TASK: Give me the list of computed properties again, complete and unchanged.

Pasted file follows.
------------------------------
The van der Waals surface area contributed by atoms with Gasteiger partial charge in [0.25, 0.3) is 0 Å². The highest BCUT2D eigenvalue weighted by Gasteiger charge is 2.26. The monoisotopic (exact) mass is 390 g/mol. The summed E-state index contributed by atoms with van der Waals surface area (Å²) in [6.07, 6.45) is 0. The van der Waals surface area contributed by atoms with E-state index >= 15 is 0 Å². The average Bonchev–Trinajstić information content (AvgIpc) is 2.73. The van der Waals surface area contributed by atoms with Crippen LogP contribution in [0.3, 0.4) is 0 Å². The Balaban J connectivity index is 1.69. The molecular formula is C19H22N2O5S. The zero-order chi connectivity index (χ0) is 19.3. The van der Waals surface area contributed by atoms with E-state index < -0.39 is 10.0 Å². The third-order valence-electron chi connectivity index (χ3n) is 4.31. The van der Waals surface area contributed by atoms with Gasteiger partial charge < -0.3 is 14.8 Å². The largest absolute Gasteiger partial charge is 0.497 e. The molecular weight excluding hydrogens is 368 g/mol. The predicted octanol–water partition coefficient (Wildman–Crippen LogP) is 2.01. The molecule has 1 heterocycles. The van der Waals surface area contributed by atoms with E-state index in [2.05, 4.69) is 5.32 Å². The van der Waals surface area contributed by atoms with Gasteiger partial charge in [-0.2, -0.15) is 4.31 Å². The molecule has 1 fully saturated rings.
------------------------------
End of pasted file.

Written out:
The van der Waals surface area contributed by atoms with Gasteiger partial charge in [0.25, 0.3) is 0 Å². The highest BCUT2D eigenvalue weighted by Gasteiger charge is 2.26. The monoisotopic (exact) mass is 390 g/mol. The summed E-state index contributed by atoms with van der Waals surface area (Å²) in [6.07, 6.45) is 0. The van der Waals surface area contributed by atoms with E-state index >= 15 is 0 Å². The average Bonchev–Trinajstić information content (AvgIpc) is 2.73. The van der Waals surface area contributed by atoms with Crippen LogP contribution in [0.3, 0.4) is 0 Å². The Balaban J connectivity index is 1.69. The molecular formula is C19H22N2O5S. The zero-order chi connectivity index (χ0) is 19.3. The van der Waals surface area contributed by atoms with E-state index < -0.39 is 10.0 Å². The third-order valence-electron chi connectivity index (χ3n) is 4.31. The van der Waals surface area contributed by atoms with Gasteiger partial charge < -0.3 is 14.8 Å². The largest absolute Gasteiger partial charge is 0.497 e. The molecular weight excluding hydrogens is 368 g/mol. The predicted octanol–water partition coefficient (Wildman–Crippen LogP) is 2.01. The molecule has 1 heterocycles. The van der Waals surface area contributed by atoms with E-state index in [2.05, 4.69) is 5.32 Å². The van der Waals surface area contributed by atoms with Gasteiger partial charge in [-0.2, -0.15) is 4.31 Å². The molecule has 1 fully saturated rings.